By now, most nurses have heard about the case of RaDonda Vaught, a nurse found guilty of criminal charges – neglect and negligent homicide – after a 2017 fatal medication error.
Details of the Incident
On December 26, 2017, Vaught was caring for a 75-year-old patient at Vanderbilt University Medical Center in the Neuro Intensive Care Unit. According to reports
, Vaught was the Help-all nurse and had an orientee working with her during the shift. Several red flags are documented that led to the administration of vecuronium, a paralytic, rather than Versed (generic name, midazolam), a sedative that had been ordered to be given prior to a swallow study:
- The medication was not in the patient’s profile in the medication dispensing machine.
- Five warnings appeared during the machine override process. (During a testimony before the nursing board in 2020, Vaught testified that at the time of the incident, technical problems with the medication cabinet and hospital’s electronic health records system prompted Vanderbilt to instruct nurses to use overrides, so it was not unusual to have to use that functionality.)
- The withdrawn medication (vecuronium) was a powder form that needed to be reconstituted; Versed comes in a liquid form.
- In addition to the different drug name than what was ordered, “Warning: Paralyzing Agent” was written on the bottle.
- Vaught administered the medication and then left the patient in the waiting room for the test.
- Upon realizing the error, Vaught followed steps for reporting the incident.
- On January 3, 2018, Vaught was terminated for not following the five rights of medication administration and was reported to the Tennessee Board of Nursing.
There are more details in the timeline related to investigations and legal proceedings that can be found here.
What are the Issues?
We all know that medication errors happen; in fact, there are whole policies and procedures in place at most institutions to both minimize their occurrence and for reporting when they do occur. But we also know that when we are in a remote area of a hospital, there are less checks and balances, less monitoring, and more distractions.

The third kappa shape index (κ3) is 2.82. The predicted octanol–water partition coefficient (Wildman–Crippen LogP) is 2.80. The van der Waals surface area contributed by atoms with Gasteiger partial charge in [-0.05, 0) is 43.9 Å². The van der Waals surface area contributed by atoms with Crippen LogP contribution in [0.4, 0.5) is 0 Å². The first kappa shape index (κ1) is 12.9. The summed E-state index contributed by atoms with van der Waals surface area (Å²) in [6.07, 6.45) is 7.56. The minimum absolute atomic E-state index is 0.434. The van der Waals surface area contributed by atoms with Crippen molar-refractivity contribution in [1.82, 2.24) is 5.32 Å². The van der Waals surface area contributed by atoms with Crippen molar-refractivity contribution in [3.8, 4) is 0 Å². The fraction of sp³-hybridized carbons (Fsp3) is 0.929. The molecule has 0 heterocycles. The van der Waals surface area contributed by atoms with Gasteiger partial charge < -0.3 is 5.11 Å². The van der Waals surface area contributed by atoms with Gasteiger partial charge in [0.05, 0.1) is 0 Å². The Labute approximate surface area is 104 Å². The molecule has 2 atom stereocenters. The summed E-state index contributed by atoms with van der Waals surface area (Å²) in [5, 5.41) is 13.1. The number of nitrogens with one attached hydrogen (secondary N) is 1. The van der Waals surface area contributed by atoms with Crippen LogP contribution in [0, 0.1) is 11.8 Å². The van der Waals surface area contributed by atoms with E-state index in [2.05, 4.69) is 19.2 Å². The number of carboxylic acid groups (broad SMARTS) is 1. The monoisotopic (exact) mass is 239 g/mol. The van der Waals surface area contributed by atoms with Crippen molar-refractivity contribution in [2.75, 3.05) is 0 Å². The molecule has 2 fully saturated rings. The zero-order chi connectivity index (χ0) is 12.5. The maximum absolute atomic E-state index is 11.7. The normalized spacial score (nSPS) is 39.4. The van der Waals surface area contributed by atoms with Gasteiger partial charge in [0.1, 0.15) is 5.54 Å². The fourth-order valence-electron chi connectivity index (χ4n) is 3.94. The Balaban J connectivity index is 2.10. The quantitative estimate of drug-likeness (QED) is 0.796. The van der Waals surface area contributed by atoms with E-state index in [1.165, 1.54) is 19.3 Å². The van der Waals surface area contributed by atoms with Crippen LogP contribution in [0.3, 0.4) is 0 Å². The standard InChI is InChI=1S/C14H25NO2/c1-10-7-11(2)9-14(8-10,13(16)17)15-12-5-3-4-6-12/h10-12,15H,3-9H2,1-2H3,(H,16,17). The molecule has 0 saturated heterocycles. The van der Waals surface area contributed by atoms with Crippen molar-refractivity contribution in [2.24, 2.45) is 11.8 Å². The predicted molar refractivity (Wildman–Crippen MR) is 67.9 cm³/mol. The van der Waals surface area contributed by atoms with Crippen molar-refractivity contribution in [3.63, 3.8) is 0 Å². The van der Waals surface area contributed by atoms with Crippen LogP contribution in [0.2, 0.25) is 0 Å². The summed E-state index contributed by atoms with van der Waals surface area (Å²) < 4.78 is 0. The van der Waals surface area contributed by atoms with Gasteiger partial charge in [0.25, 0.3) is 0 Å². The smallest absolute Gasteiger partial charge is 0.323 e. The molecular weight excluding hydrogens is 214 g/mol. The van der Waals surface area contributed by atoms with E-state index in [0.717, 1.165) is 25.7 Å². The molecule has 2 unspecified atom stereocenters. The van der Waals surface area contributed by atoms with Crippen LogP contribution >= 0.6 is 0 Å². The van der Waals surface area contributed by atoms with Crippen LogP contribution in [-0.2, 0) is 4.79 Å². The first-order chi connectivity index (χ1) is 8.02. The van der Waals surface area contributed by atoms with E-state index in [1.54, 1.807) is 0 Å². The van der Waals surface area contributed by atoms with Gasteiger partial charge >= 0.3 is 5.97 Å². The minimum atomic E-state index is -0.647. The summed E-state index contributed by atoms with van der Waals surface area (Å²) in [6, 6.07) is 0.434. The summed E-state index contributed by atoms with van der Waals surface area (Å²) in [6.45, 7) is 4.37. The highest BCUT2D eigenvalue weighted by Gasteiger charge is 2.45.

The criminalization of nonintentional errors is concerning. Licensing boards and civil courts, not criminal courts, are the appropriate outlets to investigate and handle errors when they occur. The outcome of Vaught’s case sets a dangerous precedent. Will nurses, who are now working in the most trying of times during a nursing shortage and a pandemic, report errors and follow steps so that we can learn from them and improve systems to prevent errors?
When it comes to safety, we can liken our work as nurses to a goalie in a soccer game. When someone scores, the goalie is that last line of defense, however, the opposition got past all the other players before approaching the goal. As nurses, we are that goalie, but we are only one line – albeit the final line – of defense. Yes, we have a responsibility to prioritize safety, but without the proper support and safeguards in place, it can be really challenging to stop that ball every time. And when it gets by us, we must be prepared to discuss it and learn from it with our coworkers and leaders, safety experts, product and medication manufacturers, and administrators.